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PCI for Complex Bifurcation Occlusions

When you have a blocked or narrowing in a coronary artery, a procedure called Percutaneous Coronary Intervention (PCI), can open the artery or arteries so that blood can flow normally. A diagnosis of certain conditions for many coronary artery, heart valve and congenital heart conditions can also be made at the same time as the Percutaneous Coronary Intervention (PCI).

These blockages occur due to fatty build-up in the arteries – diminishing your blood flow. This form of coronary artery disease (CAD) is called atherosclerosis can cause chest pain (angina), shortness of breath, dizziness, fatigue and nausea, pain in your neck or arm, an irregular or fast heartbeat and result in a heart attack if left untreated.

At WakeMed, we offer a minimally invasive PCI procedure to clear arteries and restore normal blood flow.

The challenges of a bifurcation blockage 

If you have a bifurcation blockage, the procedure is more challenging. Heart arteries are similar to a tree – with branches. Side-branch vessels running from the main coronary artery often develop plaque that clogs the area. When this happens, the narrowing is called a bifurcation blockage or bifurcation lesion. These repairs can be more difficult to treat since stents are not formed with a design that fits the area.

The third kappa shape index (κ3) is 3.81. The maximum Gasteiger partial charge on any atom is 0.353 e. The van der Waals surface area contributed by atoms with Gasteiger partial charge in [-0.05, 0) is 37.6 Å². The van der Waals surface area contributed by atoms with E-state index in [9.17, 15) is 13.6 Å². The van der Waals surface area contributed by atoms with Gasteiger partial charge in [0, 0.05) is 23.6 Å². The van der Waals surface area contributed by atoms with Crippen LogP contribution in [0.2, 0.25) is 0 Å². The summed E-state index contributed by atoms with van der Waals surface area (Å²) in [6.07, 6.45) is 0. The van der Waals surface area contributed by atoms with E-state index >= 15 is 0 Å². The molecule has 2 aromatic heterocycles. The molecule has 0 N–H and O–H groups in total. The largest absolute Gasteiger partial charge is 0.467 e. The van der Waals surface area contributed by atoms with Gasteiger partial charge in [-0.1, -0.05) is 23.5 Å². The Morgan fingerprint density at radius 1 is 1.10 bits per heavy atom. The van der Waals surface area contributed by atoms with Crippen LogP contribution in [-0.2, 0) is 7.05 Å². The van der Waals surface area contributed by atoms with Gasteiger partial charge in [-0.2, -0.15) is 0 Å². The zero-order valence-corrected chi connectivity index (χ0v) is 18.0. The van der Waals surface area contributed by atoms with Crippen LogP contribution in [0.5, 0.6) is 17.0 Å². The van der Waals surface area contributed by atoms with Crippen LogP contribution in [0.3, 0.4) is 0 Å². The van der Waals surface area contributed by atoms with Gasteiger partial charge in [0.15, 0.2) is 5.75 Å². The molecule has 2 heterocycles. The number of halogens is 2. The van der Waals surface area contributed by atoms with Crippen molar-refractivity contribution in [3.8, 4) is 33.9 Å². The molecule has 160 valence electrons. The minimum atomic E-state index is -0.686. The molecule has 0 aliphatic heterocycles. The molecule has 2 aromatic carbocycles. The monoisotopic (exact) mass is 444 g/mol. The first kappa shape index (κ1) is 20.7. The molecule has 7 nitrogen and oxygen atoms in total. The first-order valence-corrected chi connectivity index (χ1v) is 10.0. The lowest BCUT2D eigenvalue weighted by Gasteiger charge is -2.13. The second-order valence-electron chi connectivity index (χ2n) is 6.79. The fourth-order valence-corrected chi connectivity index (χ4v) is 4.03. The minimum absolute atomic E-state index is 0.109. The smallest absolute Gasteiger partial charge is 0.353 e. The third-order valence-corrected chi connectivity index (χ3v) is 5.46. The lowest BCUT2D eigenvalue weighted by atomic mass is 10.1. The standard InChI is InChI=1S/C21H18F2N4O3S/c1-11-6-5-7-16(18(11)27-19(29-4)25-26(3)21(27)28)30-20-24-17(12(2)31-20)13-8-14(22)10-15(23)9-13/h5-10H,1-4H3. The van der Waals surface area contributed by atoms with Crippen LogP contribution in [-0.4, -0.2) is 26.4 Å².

Our cardiologists are trained to open the blockage typically using a single stent. If two stents are used to open the region, there is more risk for blood clots. You will be advised on modifying your blood thinning medication to avoid clot formation.

Once at the site, a single stent is inserted and a guide wire is wound through the main artery, along with one that is run through the stent to reach the branch. This allows for what is known at a “kissing balloon” dilation after opening the stent.

How to prepare for a PCI 

Do not eat or drink after midnight on the evening before the procedure. Take your regular medications, but only have a small amount of water to take pills. If you take blood thinners or have diabetes, talk with your doctor about any special instructions.

You will mostly likely be able to go home the same or next day. You will not be allowed to drive yourself home, so please bring a driver. You will be able to resume driving and normal activities based on your cardiologist’s recommendations.

Over the coming weeks, you will see improvement in your overall health, including increased energy and ability to exercise, improved breathing and reduced chest pain. You may also be advised to increase or modify your blood thinner if two stents are used in the procedure.